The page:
Every time a resolve or a fine glow of feeling evaporates without bearing practical fruit is worse than a chance lost; it works so as positively to hinder future resolutions and emotions from taking the normal path of discharge.

There is no more contemptible type of human character than that of the nerveless sentimentalist and dreamer, who spends his life in a weltering sea of sensibility and emotion, but who never does a manly concrete deed. Rousseau, inflaming all the mothers of France, by his eloquence, to follow Nature and nurse their babies themselves, while he sends his own children to the foundling hospital, is the classical example of what I mean. But every one of us in his measure, whenever, after glowing for an abstractly formulated Good, he practically ignores some actual case, among the squalid ‘other particulars’ of which that same Good lurks disguised, treads straight on Rousseau’s path. All Goods are disguised by the vulgarity of their concomitants, in this work-a-day world; but woe to him who can only recognize them when he thinks them in their pure abstract form!

The habit of excessive novel-reading and theatre-going will produce true monsters in this line. The weeping of a Russian lady over the fictitious personages in the play, while her coachman is freezing to death on his seat outside, is the sort of thing that everywhere happens on a less glaring scale. Even the habit of excessive indulgence in music, for those who are neither performers themselves not musically gifted enough to take it in a purely intellectual way, has probably a relaxing effect upon the character. One becomes filled with emotions which habitually pass without prompting to any deed, and so the inertly sentimental condition is kept up. The remedy would be, never to suffer one’s self to have an emotion at a concert, without expressing it afterward in some active way. Let the expression be the least thing in the world — speaking genially to one’s aunt, or giving up one’s seat in a horse-car, if nothing more heroic offers — but let it not fail to take place.

— Habit, pp. 61-64

William Blake makes very similar points in several passages of the Marriage of Heaven and Hell.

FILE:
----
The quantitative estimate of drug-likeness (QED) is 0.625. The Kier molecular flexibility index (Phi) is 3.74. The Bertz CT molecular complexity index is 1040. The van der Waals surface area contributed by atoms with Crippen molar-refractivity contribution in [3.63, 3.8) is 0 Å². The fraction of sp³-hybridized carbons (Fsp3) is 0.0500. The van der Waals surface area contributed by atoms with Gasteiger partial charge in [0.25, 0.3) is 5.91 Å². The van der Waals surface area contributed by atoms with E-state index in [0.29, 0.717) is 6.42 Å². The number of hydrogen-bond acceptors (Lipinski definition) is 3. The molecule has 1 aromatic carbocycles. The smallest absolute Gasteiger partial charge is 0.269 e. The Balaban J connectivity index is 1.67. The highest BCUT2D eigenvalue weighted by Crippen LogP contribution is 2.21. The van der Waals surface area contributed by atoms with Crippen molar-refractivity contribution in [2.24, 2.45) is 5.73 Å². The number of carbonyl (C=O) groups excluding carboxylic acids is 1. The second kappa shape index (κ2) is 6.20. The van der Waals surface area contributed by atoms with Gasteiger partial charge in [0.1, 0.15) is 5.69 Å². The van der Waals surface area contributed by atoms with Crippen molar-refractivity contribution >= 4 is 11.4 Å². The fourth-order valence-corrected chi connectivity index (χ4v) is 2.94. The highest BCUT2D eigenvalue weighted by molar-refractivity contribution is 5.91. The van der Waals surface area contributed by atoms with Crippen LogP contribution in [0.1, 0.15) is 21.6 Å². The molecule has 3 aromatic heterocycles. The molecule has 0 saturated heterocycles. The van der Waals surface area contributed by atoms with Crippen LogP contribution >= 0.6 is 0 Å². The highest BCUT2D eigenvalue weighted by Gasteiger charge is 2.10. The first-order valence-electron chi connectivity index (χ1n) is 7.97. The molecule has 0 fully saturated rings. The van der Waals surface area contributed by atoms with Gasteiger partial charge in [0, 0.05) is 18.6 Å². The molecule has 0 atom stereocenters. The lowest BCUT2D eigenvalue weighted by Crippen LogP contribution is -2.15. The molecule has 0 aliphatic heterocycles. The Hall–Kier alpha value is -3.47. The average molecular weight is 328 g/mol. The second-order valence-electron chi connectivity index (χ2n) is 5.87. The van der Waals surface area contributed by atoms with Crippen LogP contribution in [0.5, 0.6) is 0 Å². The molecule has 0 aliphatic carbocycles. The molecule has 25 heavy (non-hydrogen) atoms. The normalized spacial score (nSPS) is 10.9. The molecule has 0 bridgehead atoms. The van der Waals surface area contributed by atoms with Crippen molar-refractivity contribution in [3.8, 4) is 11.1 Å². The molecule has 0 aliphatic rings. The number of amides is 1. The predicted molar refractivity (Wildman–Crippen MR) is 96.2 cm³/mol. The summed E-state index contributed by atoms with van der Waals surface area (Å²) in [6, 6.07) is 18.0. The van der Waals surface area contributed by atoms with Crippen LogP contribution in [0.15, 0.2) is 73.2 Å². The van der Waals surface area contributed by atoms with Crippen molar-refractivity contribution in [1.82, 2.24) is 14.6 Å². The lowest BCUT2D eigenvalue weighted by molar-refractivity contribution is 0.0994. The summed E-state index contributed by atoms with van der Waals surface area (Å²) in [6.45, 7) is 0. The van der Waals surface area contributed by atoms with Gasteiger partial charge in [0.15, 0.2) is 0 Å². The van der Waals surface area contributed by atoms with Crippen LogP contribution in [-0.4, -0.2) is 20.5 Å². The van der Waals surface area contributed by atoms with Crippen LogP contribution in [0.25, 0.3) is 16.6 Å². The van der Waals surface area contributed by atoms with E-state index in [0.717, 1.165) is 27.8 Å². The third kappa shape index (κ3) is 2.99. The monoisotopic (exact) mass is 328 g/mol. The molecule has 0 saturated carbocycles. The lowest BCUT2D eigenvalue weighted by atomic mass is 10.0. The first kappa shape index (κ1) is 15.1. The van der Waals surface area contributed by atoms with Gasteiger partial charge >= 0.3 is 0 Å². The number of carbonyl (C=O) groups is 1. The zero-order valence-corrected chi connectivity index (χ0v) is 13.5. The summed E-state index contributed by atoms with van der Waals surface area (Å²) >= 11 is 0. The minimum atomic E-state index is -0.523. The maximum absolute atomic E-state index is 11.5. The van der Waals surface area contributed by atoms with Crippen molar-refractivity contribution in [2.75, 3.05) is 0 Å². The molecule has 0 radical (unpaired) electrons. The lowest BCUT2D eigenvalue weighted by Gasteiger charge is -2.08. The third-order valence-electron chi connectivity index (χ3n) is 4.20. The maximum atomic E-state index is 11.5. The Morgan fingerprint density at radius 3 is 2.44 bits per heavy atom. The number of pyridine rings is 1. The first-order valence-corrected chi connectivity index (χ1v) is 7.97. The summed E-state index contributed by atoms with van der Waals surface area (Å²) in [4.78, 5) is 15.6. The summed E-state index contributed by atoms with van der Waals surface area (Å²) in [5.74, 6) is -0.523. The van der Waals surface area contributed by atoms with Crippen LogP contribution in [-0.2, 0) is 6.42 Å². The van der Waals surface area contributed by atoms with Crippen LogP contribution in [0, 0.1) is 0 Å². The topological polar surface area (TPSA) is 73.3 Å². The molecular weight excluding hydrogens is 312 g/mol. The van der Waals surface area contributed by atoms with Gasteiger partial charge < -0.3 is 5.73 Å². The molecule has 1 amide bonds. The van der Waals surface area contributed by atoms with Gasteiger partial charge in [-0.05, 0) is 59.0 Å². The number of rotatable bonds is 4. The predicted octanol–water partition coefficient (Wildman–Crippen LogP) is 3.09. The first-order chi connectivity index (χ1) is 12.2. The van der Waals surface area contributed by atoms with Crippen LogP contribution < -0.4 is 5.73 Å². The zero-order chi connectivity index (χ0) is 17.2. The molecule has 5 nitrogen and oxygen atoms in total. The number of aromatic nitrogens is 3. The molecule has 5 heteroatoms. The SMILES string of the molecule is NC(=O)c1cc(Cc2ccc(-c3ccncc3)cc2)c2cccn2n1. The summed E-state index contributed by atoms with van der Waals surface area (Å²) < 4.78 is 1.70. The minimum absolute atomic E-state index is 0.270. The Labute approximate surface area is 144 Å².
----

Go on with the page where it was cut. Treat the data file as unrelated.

Those who restrain desire, do so because theirs is weak enough to be restrained; and the restrainer or reason usurps its place & governs the unwilling. And being restrain’d it by degrees becomes passive till it is only the shadow of desire. . . .

He who desires but acts not, breeds pestilence. . . .

Sooner murder an infant in its cradle than nurse unacted desires.

Blake’s epigrams on this subject had always been opaque to me in the past — particularly the last one quoted, which seemed to be making the insane claim that it is better to commit a murder than to resist the temptation to do so. (I know these are the “Proverbs of Hell” we’re talking about, but still!) I suppose the word desire has carnal connotations, which led me to interpret Blake’s comments as being about temptations and how we ought not to resist them. James’s different wording — “a resolve or a fine glow of feeling” — served as a reminder that there are good desires as well (that, in fact, all our desires are desires for something good) and helped me see Blake from a different angle.

James sheds a similar light on Aleister Crowley’s notorious maxim “Do what thou wilt.” The key is to put the stress on the first word: “Do what thou wilt.” Inflected and interpreted correctly, this could indeed be characterized as “the whole of the law.”

Quoting that bozo approvingly kind of makes me want to take a shower, so here’s something on the same topic from a rather more reputable source:

Whosoever cometh to me, and heareth my sayings, and doeth them, I will shew you to whom he is like:

He is like a man which built an house, and digged deep, and laid the foundation on a rock: and when the flood arose, the stream beat vehemently upon that house, and could not shake it: for it was founded upon a rock.

But he that heareth, and doeth not, is like a man that without a foundation built an house upon the earth; against which the stream did beat vehemently, and immediately it fell; and the ruin of that house was great.

— Luke 6:47-49

The emphasis on hearing and not doing — rather than simply on not doing — is something that never jumped out at me on previous readings of Luke (and Matthew, and the Epistle of James), but to which my attention has now been directed by William James. Hearing and doing is best; neither hearing nor doing is worse; but hearing and not doing — nursing the unacted desire to be good — is worst of all. Not only is one failing to do one’s duty in that particular instance; one is also building up a habit of reacting to moral appeals and moral emotions by doing nothing at all. And being restrain’d, the conscience by degrees becomes passive till it is only the shadow of desire.

One of Iris Murdoch’s characters puts it well (if you overlook the cheap shot at Christianity):

Your ‘moral ambition’ or whatever you call your selfish optimism, is just the old lie of Christian salvation, that you can shed your old self and become good simply by thinking about it – and as you sit and dream this dream you feel that you are changed already and have no more work to do – and so you are happy in your lie (The Book and the Brotherhood, p. 25).